Okay, U.S. District Judge Vanessa Gilmore hasn't really written a book about a steamy love affair, if such affairs are two-sided. But she has written a book of funny anecdotes about her time on the Houston federal bench, and she's included a tale of a lovesick prisoner who wanted to be a pen pal.
In the book You Can't Make This Stuff Up: Tales From a Judicial Diva, Gilmore relates the story, with a merciless string of [sic]'s for the inmate's writing.
It's in a chapter called "Criminals Completely in Love with the Judge," and the breezy style, while it may not be familiar to those who know her only through her court opinions, fits in well with a book that features a diamond-studded gavel on the cover:
Another suitor was the most creative I ever encountered. His correspondence to me was entitled "Writ of Meaningful Friendship" and went like this:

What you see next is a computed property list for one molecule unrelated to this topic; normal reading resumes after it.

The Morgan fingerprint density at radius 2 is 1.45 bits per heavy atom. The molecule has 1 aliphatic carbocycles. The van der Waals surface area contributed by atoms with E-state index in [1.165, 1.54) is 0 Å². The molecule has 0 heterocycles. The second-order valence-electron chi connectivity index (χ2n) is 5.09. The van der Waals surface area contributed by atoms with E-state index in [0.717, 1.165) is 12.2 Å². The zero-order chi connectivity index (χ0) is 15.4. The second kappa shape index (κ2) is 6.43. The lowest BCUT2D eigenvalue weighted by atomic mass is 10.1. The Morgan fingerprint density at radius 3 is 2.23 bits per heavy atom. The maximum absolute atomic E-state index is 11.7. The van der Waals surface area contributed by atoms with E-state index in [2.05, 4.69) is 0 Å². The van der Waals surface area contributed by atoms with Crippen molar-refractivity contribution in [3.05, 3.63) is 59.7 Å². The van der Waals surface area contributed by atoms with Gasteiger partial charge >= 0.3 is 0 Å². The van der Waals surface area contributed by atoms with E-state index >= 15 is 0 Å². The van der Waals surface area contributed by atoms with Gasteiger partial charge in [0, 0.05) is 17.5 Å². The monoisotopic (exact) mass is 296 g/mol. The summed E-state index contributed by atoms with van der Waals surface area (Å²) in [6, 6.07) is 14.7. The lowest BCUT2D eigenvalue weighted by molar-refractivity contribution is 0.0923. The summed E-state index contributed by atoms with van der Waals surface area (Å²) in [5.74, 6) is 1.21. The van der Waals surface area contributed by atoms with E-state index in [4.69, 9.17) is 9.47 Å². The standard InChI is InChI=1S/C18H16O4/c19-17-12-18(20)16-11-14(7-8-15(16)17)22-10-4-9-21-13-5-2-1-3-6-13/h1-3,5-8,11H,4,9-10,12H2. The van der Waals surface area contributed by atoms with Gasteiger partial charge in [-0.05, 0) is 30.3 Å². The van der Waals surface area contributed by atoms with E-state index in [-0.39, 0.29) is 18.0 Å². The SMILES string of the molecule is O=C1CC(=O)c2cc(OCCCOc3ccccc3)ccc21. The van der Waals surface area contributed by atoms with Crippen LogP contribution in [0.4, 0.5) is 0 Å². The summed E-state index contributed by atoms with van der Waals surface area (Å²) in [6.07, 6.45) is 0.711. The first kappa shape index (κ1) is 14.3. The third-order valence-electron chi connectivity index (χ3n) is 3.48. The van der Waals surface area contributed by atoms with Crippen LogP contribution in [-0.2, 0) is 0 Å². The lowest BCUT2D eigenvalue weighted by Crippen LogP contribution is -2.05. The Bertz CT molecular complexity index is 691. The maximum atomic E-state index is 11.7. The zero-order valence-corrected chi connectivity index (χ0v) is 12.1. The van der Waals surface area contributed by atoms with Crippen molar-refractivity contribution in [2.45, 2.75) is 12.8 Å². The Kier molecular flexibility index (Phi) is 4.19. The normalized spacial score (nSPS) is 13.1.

I, ___________. do bring before this court a heart full of love...
Now, based on the facts of her life and the facts of his life, plaintive [sic] can see that there are some differences, as the "sides of the law." He is found to have violated the California Penal Code 666, 484e and 4849. She was found to be a judge of a highter [sic] court, who sens [sic] people to prison. But all is not lost.
It goes on from there (a book excerpt is here). Gilmore says she was "impressed with his creativity (if not his spelling)."
She mentions it to a California judge, who is aghast at the facility the inmate is writing from. "That prison is for the worst offenders in the system," he tells her, "people who are on 23-hour-a-day lockdown because their crimes are so heinous."
Writes Gilmore: "Petition DENIED!"
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